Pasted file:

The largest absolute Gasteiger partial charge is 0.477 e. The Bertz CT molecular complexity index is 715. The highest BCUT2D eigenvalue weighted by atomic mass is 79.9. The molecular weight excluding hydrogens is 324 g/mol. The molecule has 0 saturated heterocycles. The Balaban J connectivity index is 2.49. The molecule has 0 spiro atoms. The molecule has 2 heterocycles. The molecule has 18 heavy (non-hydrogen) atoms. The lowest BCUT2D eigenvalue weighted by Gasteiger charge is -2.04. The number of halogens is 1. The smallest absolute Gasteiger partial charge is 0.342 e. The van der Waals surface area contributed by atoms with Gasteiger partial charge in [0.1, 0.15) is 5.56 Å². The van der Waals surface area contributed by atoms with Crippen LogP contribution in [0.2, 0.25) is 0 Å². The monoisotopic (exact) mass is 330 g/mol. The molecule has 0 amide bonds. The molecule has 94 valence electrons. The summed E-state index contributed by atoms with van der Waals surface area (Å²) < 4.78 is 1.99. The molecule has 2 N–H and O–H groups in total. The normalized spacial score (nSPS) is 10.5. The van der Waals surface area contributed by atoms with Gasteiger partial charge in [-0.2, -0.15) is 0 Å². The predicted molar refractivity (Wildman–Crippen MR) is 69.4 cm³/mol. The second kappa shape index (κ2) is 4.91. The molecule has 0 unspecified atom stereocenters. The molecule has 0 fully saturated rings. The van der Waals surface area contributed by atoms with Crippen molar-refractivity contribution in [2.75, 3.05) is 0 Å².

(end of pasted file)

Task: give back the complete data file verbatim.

The largest absolute Gasteiger partial charge is 0.477 e. The Bertz CT molecular complexity index is 715. The highest BCUT2D eigenvalue weighted by atomic mass is 79.9. The molecular weight excluding hydrogens is 324 g/mol. The molecule has 0 saturated heterocycles. The Balaban J connectivity index is 2.49. The molecule has 0 spiro atoms. The molecule has 2 heterocycles. The molecule has 18 heavy (non-hydrogen) atoms. The lowest BCUT2D eigenvalue weighted by Gasteiger charge is -2.04. The number of halogens is 1. The smallest absolute Gasteiger partial charge is 0.342 e. The van der Waals surface area contributed by atoms with Gasteiger partial charge in [0.1, 0.15) is 5.56 Å². The van der Waals surface area contributed by atoms with Crippen LogP contribution in [0.2, 0.25) is 0 Å². The monoisotopic (exact) mass is 330 g/mol. The molecule has 0 amide bonds. The molecule has 94 valence electrons. The summed E-state index contributed by atoms with van der Waals surface area (Å²) < 4.78 is 1.99. The molecule has 2 N–H and O–H groups in total. The normalized spacial score (nSPS) is 10.5. The van der Waals surface area contributed by atoms with Gasteiger partial charge in [-0.2, -0.15) is 0 Å². The predicted molar refractivity (Wildman–Crippen MR) is 69.4 cm³/mol. The second kappa shape index (κ2) is 4.91. The molecule has 0 unspecified atom stereocenters. The molecule has 0 fully saturated rings. The van der Waals surface area contributed by atoms with Crippen molar-refractivity contribution in [2.75, 3.05) is 0 Å².